For every voyage, a shipping company must strategically balance safety, efficiency, fuel consumption, ETAs, and seakeeping to optimize vessel performance and keep costs in line. Even incremental differences in one of these areas can amount to significant changes to the bottom line. Comparing the estimated outputs to how the variables performed is valuable information. Being able to monitor the outputs in real time and adjust accordingly is a competitive advantage. That is why optimizing vessel performance requires Operational Intelligence.
What is Operational Intelligence?
Operational Intelligence delivers real-time data and analytics to improve situational awareness and support critical business decisions in changing conditions. It is different than Business Intelligence, which offers a combination of historical and recent data with trend analysis to help identify opportunities and benchmark key performance indicators. Both depend on automated data-gathering and sophisticated data-modeling techniques, but only Operational Intelligence supports decisions and actions grounded in real-time information as it is gathered or generated.
Operational Intelligence delivers real-time data and analytics to improve situational awareness and support critical business decisions in changing conditions.
Consider the benefit of real-time analytics to help prevent severe or parametric rolling of vessels at sea due to a combination of the timing of waves passing through the vessel and the ship’s natural roll parameter. It can cause cargo damage, loss of cargo, and, in extreme cases, capsize the ship. Knowing the weather conditions along the route, as well as wave direction and height is critical information. Operational Intelligence brings greater insights — at the moment they are needed — by integrating further critical data, including the energy and timing of waves and vessel characteristics, to aid in vital seakeeping decisions when confronting choppy seas. The ability to identify, understand, and take advantage of an opportunity or take corrective action in real time is at the heart of Operational Intelligence.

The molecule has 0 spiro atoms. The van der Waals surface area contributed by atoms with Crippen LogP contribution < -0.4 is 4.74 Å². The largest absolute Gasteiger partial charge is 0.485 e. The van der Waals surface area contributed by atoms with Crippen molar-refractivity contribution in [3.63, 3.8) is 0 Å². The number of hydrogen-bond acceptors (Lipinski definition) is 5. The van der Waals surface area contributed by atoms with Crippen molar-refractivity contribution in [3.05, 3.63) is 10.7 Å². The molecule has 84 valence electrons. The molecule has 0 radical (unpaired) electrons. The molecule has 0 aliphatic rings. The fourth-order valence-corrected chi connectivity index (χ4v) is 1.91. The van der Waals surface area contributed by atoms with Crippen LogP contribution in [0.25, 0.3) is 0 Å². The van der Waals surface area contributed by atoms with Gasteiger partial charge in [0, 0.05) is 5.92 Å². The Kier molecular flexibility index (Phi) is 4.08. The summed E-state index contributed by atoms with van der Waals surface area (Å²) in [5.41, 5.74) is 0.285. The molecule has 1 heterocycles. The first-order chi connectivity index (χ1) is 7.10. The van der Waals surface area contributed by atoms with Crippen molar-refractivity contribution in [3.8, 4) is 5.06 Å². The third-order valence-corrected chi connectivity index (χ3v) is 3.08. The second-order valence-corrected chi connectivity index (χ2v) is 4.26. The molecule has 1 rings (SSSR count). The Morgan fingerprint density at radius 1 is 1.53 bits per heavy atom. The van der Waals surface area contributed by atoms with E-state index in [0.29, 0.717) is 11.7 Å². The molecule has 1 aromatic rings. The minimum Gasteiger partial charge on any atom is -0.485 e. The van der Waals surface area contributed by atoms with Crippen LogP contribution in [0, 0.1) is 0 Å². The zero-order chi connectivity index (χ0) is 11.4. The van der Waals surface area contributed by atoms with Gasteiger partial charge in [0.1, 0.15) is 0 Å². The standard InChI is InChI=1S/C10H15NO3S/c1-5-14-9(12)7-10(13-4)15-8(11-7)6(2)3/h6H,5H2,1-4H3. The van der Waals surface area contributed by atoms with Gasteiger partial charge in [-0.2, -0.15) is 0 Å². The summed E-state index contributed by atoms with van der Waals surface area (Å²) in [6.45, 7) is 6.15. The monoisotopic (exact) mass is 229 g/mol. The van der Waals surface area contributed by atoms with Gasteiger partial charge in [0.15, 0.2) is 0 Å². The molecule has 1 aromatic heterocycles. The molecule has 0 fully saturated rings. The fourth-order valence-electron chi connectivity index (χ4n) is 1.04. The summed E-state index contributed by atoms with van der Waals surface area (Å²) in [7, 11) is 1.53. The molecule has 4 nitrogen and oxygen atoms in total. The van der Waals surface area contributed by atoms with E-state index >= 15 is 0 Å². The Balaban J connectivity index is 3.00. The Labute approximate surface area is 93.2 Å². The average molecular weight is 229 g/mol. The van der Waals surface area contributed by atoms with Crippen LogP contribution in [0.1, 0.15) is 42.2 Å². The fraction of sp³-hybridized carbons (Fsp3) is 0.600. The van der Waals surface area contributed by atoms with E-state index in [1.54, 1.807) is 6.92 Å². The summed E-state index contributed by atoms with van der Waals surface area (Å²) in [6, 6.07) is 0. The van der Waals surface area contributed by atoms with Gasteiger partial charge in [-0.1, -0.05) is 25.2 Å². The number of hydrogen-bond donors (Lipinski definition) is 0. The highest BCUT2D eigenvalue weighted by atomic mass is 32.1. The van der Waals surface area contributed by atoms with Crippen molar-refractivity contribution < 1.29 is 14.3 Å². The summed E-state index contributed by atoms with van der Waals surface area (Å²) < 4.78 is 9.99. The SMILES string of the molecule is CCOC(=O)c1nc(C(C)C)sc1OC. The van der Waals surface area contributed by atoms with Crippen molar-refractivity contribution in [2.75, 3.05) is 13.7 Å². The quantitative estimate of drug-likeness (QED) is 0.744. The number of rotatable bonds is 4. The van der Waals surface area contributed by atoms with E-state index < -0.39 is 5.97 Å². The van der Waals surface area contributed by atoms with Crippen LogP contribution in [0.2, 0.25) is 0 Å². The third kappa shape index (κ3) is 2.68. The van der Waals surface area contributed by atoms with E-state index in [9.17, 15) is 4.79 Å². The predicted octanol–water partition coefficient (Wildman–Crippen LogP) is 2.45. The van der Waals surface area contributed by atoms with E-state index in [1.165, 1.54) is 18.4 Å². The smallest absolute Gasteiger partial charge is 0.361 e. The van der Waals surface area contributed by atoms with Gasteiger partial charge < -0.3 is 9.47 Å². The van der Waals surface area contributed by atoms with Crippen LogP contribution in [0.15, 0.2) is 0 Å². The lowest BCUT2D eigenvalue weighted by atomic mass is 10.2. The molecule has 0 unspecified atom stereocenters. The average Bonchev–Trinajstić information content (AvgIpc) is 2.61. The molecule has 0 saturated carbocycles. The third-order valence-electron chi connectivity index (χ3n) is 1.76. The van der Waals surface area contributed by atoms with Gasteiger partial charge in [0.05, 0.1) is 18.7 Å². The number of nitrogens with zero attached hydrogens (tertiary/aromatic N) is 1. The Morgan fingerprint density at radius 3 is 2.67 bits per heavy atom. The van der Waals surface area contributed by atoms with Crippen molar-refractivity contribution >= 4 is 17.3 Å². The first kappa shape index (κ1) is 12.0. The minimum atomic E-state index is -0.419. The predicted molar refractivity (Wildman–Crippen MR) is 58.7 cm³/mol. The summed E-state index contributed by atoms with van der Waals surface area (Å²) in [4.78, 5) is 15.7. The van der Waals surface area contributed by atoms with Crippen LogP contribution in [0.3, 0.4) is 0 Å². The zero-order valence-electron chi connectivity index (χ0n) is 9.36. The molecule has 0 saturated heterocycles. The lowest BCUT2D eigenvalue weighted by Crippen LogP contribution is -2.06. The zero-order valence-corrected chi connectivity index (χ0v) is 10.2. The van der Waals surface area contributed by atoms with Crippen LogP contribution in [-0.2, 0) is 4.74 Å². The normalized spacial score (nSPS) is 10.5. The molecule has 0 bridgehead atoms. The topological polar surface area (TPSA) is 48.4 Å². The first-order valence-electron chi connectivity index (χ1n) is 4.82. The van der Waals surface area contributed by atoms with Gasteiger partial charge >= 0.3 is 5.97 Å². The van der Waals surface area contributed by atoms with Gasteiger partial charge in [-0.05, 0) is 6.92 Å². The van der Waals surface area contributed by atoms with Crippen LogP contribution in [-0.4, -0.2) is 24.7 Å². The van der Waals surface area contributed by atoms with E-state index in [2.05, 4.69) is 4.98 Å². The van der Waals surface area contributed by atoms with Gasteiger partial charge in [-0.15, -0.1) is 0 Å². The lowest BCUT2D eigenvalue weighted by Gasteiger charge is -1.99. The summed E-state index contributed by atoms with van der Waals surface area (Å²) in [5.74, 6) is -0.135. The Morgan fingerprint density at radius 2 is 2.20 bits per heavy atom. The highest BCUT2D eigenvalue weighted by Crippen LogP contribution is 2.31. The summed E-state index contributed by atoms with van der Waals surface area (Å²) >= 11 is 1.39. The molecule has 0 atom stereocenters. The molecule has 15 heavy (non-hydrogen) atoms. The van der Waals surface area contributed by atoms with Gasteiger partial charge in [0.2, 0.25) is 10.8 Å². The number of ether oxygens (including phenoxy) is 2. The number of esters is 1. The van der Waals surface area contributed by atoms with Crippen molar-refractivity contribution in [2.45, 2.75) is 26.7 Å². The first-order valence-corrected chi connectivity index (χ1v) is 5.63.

Other ways Operational Intelligence can optimize vessel performance:
Efficiently benchmarks performance
Performance benchmarking is essential for improved vessel operations. The process provides insights into the ship’s “as-built” performance characteristics compared to actual performance and if retrofits are necessary to enhance energy efficiency. Vessel performance analysis includes numerous data streams, including fuel consumption and efficiency to voyage timings, engine performance, speeds, weather conditions, trim and stability information, propulsion data, hull, propeller conditions, and greenhouse emissions.
Each of these data streams can generate thousands of data points at one point in time, making the insights overwhelming and the critical information potentially muted. Operational Intelligence helps cut through the data clutter by surfacing relevant information and creating clarity from complexity to help shipping operators make more confident decisions around vessel performance.
In an ideal world, vessels would simply route around adverse weather — but that usually requires more time and fuel, which is not ideal for reducing costs or environmental impacts. Weather-optimized routing is point-to-point route planning focused the impacts of multiple variables on vessel performance while accounting for voyage safety.